3 photographs, 1 table
War at the Speed of Light describes the revolutionary and ever-increasing role of directed-energy weapons (such as laser, microwave, electromagnetic pulse, and cyberspace weapons) in warfare. Louis A. Del Monte delineates the threat that such weapons pose to disrupting the doctrine of Mutually Assured Destruction, which has kept the major powers of the world from engaging in nuclear warfare.
Potential U.S. adversaries, such as China and Russia, are developing hypersonic missiles and using swarming tactics as a means to defeat the U.S. military. In response, the U.S. Department of Defense established the 2018 National Security Strategy, emphasizing directed-energy weapons, which project devastation at the speed of light and are capable of destroying hypersonic missiles and enemy drones and missile swarms.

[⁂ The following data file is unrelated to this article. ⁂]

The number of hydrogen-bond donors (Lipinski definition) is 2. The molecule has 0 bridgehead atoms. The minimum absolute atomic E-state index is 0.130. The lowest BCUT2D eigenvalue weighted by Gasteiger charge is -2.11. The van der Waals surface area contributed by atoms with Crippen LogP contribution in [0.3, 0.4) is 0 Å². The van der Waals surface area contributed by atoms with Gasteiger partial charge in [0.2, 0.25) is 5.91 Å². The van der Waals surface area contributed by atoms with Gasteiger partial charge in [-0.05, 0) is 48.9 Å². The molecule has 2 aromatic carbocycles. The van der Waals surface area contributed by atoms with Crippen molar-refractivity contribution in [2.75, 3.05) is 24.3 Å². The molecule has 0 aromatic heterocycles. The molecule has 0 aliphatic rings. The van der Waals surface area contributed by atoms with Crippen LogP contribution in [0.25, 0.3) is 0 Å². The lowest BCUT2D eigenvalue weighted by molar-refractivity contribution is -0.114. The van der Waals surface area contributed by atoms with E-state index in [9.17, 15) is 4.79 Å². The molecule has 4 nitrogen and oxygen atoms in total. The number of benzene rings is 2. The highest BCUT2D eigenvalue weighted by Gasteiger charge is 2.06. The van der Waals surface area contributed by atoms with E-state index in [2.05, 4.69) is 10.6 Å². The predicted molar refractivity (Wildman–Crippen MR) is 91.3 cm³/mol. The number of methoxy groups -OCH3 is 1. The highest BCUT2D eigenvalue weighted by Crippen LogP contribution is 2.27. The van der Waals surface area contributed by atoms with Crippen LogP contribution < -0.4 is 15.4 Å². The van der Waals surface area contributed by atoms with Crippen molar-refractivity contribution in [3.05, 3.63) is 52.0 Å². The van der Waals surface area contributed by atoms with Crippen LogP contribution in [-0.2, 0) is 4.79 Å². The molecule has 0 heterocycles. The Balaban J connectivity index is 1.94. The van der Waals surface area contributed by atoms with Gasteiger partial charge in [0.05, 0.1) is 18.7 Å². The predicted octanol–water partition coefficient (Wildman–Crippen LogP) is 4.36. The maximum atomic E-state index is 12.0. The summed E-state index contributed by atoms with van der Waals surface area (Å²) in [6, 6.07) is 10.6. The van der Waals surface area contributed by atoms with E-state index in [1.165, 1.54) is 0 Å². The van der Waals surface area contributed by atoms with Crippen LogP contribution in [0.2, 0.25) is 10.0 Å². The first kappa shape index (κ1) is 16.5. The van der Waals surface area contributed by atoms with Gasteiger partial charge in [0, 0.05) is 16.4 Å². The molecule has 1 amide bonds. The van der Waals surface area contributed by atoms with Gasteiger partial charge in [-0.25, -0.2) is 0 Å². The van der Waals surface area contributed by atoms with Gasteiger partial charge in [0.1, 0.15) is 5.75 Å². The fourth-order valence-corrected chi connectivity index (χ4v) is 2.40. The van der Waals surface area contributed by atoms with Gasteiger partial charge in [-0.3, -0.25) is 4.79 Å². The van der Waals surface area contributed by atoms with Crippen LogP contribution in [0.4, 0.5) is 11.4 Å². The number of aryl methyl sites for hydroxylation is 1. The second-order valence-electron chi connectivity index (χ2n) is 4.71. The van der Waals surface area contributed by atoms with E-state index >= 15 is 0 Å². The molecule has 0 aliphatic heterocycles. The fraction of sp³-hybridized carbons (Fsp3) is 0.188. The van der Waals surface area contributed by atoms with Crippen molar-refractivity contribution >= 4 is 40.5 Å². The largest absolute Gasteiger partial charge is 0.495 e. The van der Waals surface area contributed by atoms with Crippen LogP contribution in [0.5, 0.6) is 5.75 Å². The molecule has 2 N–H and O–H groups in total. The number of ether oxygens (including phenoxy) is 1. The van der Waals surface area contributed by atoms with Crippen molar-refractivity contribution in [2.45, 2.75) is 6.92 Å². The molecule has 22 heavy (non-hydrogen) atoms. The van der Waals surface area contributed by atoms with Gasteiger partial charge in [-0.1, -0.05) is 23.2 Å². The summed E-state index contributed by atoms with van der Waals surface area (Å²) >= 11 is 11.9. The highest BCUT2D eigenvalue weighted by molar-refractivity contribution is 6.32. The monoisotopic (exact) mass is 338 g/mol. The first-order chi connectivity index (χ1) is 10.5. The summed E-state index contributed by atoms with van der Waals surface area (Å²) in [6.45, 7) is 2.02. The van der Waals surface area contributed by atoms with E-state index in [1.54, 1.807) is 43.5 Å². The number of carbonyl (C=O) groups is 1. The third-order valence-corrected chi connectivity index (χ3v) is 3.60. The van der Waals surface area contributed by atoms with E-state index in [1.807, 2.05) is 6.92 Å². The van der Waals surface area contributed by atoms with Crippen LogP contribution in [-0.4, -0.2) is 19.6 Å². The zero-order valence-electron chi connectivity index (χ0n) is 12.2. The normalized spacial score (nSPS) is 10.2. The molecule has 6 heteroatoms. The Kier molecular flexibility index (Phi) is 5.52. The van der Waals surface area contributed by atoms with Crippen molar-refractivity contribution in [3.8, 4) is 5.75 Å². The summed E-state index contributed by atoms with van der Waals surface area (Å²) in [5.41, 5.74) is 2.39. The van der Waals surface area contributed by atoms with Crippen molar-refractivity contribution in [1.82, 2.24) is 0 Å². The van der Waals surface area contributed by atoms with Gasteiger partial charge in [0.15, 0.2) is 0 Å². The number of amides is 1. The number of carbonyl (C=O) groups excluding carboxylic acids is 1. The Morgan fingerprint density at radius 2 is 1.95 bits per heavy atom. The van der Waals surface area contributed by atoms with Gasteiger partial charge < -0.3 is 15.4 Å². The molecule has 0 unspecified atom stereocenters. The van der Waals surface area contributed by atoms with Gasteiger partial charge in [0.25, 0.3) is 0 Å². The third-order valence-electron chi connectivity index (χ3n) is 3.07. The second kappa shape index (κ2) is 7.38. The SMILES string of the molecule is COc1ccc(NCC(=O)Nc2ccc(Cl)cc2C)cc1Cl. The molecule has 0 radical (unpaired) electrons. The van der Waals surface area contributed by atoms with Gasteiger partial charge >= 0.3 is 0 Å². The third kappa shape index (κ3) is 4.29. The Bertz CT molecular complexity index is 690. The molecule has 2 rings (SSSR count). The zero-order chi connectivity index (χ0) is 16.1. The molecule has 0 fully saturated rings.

Del Monte analyzes how modern warfare is changing in three fundamental ways: the pace of war is quickening, the rate at which weapons project devastation is reaching the speed of light, and cyberspace is now officially a battlefield. In this acceleration of combat called “hyperwar,” Del Monte shows how disturbingly close the world is to losing any deterrence to nuclear warfare.